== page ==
To ensure that the flow of the medium also attains the spray-outlet orifices 25 of the apertured spray disk 21, five flattenings 8 are introduced, for example, on the periphery of the spherical valve-closure member 7. The five circular flattenings 8 enable the medium to flow through in the open state of the injection valve from the inside valve space 35 to the spray-outlet orifices 25 of the apertured spray disk 21. To provide for an exact guidance of the valve-closure member 7 and, thus, of the valve needle 5 during the axial movement, the diameter of the guide opening 15 is conceived so as to allow the spherical valve-closure member 7, outside of its flattenings 8, to project through the guide opening 15 with little radial clearance. There is no fixed association between the flattenings 8 on the valve-closure member 7 and the spray-outlet orifices 25.

FIG. 2 illustrates this situation once again through the use of a block diagram (which is not entirely to scale and does not show a direct intersection through the injection valve). Rather, to clarify the geometry, the spray-outlet orifices 25 of the apertured spray disk 21 are projected on to the spherical valve-closure member 7.

Since the torsional position of the valve needle 5 relative to the valve-closure member 7 is arbitrary in each injection valve, different positions of the flattenings 8 arise again and again with respect to the spray-outlet orifices 25. The oncoming flow of the fuel to the individual, for example four, spray-outlet orifices 25, is determined, as well, by the flattenings 8. A spray-outlet orifice 25 is more efficiently supplied with fuel when a flattening 8 is situated directly upstream. However, if a guide edge 37 formed between two flattenings 8 is located above the spray-outlet orifice 25, then this can result in the spray-outlet orifice being insufficiently supplied. The resultant unequal distribution of fuel upstream from the apertured spray disk 21 inevitably manifests certain instabilities, so that the consequence is an increased variance in the static flow rate through the individual spray-outlet orifices 25 and between the individual injection valves.

One exemplary embodiment of an injection valve according to the present invention is shown in a partial representation in FIG. 3, the same parts or the parts having the same function with respect to the injection valve shown in FIG. 1 being designated with the same reference numerals. As a special feature, the valve-closure member 7 now only has flattenings 80, which differ in their shape and geometric dimensions from those already known. The flattenings 80 that are attainable, for example, by means of milling or grinding on the surface of the spherical valve-closure member 7 are designed in a semicircular shape. In this case, a deflection surface 41 runs along a bisecting line 40, which corresponds to the line of intersection when a complete circle is cut into two semicircles and, thus, also corresponds to the complete circle's diameter, is not curved, and is not parallel to the longitudinal valve axis 2. Rather, the deflection surface 41 along the bisecting line 40 obliquely intersects a globe equator 39 running perpendicularly to the longitudinal valve axis 2, for example, at an angle of 45, as shown in FIG. 3. The angle between the deflection surfaces 41 delimiting the flattenings 80, which can be described as ground-down edges for applying a rotational energy (ground-down swirl edges), and the ball equator 39 can also deviate from 45. The deflection surfaces 41 run at an angle to the flattenings 80 and extend toward the ball midpoint.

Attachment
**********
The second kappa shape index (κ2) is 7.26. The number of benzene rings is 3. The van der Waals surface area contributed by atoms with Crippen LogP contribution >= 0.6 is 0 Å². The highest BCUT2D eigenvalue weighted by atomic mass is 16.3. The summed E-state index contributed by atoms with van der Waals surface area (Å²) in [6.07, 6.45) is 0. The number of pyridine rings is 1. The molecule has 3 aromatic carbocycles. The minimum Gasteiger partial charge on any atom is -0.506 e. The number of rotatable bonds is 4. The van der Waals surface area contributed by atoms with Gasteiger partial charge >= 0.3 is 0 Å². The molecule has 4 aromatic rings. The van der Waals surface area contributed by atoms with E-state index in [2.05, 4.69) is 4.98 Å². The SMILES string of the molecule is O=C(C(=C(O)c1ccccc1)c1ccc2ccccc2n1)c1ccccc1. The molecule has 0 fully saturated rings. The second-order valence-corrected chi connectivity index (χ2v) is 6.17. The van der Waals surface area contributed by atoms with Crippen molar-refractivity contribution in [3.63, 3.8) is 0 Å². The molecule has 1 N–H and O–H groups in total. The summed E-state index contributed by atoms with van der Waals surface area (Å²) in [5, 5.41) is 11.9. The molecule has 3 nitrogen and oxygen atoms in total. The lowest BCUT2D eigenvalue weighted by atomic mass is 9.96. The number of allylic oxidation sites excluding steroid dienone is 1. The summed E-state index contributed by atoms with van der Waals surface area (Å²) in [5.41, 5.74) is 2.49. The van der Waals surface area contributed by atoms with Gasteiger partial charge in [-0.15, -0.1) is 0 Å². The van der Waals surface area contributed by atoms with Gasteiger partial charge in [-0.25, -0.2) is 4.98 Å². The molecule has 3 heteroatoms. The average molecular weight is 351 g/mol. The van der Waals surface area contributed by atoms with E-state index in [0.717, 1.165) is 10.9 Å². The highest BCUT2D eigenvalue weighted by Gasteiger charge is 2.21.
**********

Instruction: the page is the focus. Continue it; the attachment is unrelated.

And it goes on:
Thus, the purpose of the flattenings 80 running at an angle to the longitudinal valve axis 2 is to guarantee that the spray-outlet orifices 25 are supplied with fuel and to apply a rotational energy to the fuel. The application of rotational energy to the inner fuel flow of the injection valve makes it possible to clearly reduce the change in flow rate caused by the rotational position of the needle at the spray-outlet openings 25 and between the individual injection valves, so that in certain types of injection valves, the variance in the static flow rate amounts to just 50% of the variance in the comparable injection valves having circular flattenings 8.